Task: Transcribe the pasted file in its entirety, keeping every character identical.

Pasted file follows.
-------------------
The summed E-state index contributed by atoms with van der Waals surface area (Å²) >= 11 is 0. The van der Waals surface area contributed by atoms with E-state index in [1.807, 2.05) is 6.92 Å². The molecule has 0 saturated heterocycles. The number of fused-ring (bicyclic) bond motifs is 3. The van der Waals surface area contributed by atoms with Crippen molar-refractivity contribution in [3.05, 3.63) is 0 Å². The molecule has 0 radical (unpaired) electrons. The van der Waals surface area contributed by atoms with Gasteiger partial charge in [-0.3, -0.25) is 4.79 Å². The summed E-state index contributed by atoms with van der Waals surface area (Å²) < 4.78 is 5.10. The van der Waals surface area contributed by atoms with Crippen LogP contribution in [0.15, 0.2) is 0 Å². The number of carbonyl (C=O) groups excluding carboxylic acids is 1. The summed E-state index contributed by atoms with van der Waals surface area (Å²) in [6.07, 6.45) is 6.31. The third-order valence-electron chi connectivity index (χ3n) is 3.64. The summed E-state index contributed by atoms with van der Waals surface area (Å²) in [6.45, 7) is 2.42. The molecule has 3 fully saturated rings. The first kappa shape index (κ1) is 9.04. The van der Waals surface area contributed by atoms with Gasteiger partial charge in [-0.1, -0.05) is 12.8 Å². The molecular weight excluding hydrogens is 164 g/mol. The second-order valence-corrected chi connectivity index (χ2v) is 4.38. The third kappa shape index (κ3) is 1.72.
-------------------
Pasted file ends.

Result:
The summed E-state index contributed by atoms with van der Waals surface area (Å²) >= 11 is 0. The van der Waals surface area contributed by atoms with E-state index in [1.807, 2.05) is 6.92 Å². The molecule has 0 saturated heterocycles. The number of fused-ring (bicyclic) bond motifs is 3. The van der Waals surface area contributed by atoms with Crippen molar-refractivity contribution in [3.05, 3.63) is 0 Å². The molecule has 0 radical (unpaired) electrons. The van der Waals surface area contributed by atoms with Gasteiger partial charge in [-0.3, -0.25) is 4.79 Å². The summed E-state index contributed by atoms with van der Waals surface area (Å²) < 4.78 is 5.10. The van der Waals surface area contributed by atoms with Crippen LogP contribution in [0.15, 0.2) is 0 Å². The number of carbonyl (C=O) groups excluding carboxylic acids is 1. The summed E-state index contributed by atoms with van der Waals surface area (Å²) in [6.07, 6.45) is 6.31. The third-order valence-electron chi connectivity index (χ3n) is 3.64. The summed E-state index contributed by atoms with van der Waals surface area (Å²) in [6.45, 7) is 2.42. The molecule has 3 fully saturated rings. The first kappa shape index (κ1) is 9.04. The van der Waals surface area contributed by atoms with Gasteiger partial charge in [-0.1, -0.05) is 12.8 Å². The molecular weight excluding hydrogens is 164 g/mol. The second-order valence-corrected chi connectivity index (χ2v) is 4.38. The third kappa shape index (κ3) is 1.72.